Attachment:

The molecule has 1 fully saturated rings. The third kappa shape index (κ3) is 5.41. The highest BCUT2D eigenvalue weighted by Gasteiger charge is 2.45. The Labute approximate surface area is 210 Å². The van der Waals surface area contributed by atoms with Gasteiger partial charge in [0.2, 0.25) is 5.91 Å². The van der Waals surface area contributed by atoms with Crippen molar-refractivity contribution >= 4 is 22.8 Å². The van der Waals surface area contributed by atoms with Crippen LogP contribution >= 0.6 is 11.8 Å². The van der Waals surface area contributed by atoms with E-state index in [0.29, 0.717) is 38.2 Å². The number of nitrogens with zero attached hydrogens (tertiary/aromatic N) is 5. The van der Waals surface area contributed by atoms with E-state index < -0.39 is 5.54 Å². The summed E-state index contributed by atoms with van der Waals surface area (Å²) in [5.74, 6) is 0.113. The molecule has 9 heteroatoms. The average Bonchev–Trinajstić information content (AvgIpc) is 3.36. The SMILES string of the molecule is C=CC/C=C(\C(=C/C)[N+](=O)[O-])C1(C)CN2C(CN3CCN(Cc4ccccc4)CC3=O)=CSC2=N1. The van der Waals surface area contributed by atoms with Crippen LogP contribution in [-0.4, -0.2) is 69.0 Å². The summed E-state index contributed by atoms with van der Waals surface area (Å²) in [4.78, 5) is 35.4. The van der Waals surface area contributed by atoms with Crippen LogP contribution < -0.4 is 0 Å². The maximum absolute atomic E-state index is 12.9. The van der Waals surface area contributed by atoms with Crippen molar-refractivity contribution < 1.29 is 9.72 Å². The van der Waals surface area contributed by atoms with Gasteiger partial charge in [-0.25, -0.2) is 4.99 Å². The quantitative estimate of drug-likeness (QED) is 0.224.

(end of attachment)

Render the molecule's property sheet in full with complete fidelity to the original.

The molecule has 1 fully saturated rings. The third kappa shape index (κ3) is 5.41. The highest BCUT2D eigenvalue weighted by Gasteiger charge is 2.45. The Labute approximate surface area is 210 Å². The van der Waals surface area contributed by atoms with Gasteiger partial charge in [0.2, 0.25) is 5.91 Å². The van der Waals surface area contributed by atoms with Crippen molar-refractivity contribution >= 4 is 22.8 Å². The van der Waals surface area contributed by atoms with Crippen LogP contribution >= 0.6 is 11.8 Å². The van der Waals surface area contributed by atoms with E-state index in [0.29, 0.717) is 38.2 Å². The number of nitrogens with zero attached hydrogens (tertiary/aromatic N) is 5. The van der Waals surface area contributed by atoms with E-state index < -0.39 is 5.54 Å². The summed E-state index contributed by atoms with van der Waals surface area (Å²) in [5.74, 6) is 0.113. The molecule has 9 heteroatoms. The average Bonchev–Trinajstić information content (AvgIpc) is 3.36. The SMILES string of the molecule is C=CC/C=C(\C(=C/C)[N+](=O)[O-])C1(C)CN2C(CN3CCN(Cc4ccccc4)CC3=O)=CSC2=N1. The van der Waals surface area contributed by atoms with Crippen LogP contribution in [-0.4, -0.2) is 69.0 Å². The summed E-state index contributed by atoms with van der Waals surface area (Å²) in [4.78, 5) is 35.4. The van der Waals surface area contributed by atoms with Crippen LogP contribution < -0.4 is 0 Å². The maximum absolute atomic E-state index is 12.9. The van der Waals surface area contributed by atoms with Crippen molar-refractivity contribution < 1.29 is 9.72 Å². The van der Waals surface area contributed by atoms with Gasteiger partial charge in [-0.25, -0.2) is 4.99 Å². The quantitative estimate of drug-likeness (QED) is 0.224.